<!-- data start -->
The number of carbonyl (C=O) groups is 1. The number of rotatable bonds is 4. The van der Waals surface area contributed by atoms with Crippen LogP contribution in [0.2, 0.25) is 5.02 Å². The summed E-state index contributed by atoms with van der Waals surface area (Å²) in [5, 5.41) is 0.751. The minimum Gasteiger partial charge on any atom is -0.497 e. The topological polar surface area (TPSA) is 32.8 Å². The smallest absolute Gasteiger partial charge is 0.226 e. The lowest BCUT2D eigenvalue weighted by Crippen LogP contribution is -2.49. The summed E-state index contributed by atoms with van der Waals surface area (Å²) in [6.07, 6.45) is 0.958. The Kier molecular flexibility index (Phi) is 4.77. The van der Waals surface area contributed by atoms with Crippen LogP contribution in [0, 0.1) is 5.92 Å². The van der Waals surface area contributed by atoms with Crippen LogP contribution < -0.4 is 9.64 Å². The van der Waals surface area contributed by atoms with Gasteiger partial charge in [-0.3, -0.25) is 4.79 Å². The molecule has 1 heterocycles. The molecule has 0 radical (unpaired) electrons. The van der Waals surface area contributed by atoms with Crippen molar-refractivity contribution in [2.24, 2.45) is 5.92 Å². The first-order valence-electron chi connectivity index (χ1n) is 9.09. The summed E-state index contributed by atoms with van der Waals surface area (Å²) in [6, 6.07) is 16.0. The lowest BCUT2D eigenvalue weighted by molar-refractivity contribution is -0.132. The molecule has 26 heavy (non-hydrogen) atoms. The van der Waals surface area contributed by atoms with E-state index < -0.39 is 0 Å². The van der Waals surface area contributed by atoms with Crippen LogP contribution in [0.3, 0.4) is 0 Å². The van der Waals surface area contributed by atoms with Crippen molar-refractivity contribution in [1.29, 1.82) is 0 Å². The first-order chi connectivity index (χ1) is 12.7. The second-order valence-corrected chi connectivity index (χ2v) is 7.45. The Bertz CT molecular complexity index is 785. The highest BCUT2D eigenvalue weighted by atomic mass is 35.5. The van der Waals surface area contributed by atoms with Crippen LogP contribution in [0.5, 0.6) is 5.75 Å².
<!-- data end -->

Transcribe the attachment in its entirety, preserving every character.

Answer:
The number of carbonyl (C=O) groups is 1. The number of rotatable bonds is 4. The van der Waals surface area contributed by atoms with Crippen LogP contribution in [0.2, 0.25) is 5.02 Å². The summed E-state index contributed by atoms with van der Waals surface area (Å²) in [5, 5.41) is 0.751. The minimum Gasteiger partial charge on any atom is -0.497 e. The topological polar surface area (TPSA) is 32.8 Å². The smallest absolute Gasteiger partial charge is 0.226 e. The lowest BCUT2D eigenvalue weighted by Crippen LogP contribution is -2.49. The summed E-state index contributed by atoms with van der Waals surface area (Å²) in [6.07, 6.45) is 0.958. The Kier molecular flexibility index (Phi) is 4.77. The van der Waals surface area contributed by atoms with Crippen LogP contribution in [0, 0.1) is 5.92 Å². The van der Waals surface area contributed by atoms with Crippen LogP contribution < -0.4 is 9.64 Å². The van der Waals surface area contributed by atoms with Gasteiger partial charge in [-0.3, -0.25) is 4.79 Å². The molecule has 1 heterocycles. The molecule has 0 radical (unpaired) electrons. The van der Waals surface area contributed by atoms with Crippen molar-refractivity contribution in [2.24, 2.45) is 5.92 Å². The first-order valence-electron chi connectivity index (χ1n) is 9.09. The summed E-state index contributed by atoms with van der Waals surface area (Å²) in [6, 6.07) is 16.0. The lowest BCUT2D eigenvalue weighted by molar-refractivity contribution is -0.132. The molecule has 26 heavy (non-hydrogen) atoms. The van der Waals surface area contributed by atoms with E-state index < -0.39 is 0 Å². The van der Waals surface area contributed by atoms with Crippen LogP contribution in [0.3, 0.4) is 0 Å². The van der Waals surface area contributed by atoms with Crippen molar-refractivity contribution in [1.29, 1.82) is 0 Å². The first-order chi connectivity index (χ1) is 12.7. The second-order valence-corrected chi connectivity index (χ2v) is 7.45. The Bertz CT molecular complexity index is 785. The highest BCUT2D eigenvalue weighted by atomic mass is 35.5. The van der Waals surface area contributed by atoms with Crippen LogP contribution in [0.5, 0.6) is 5.75 Å².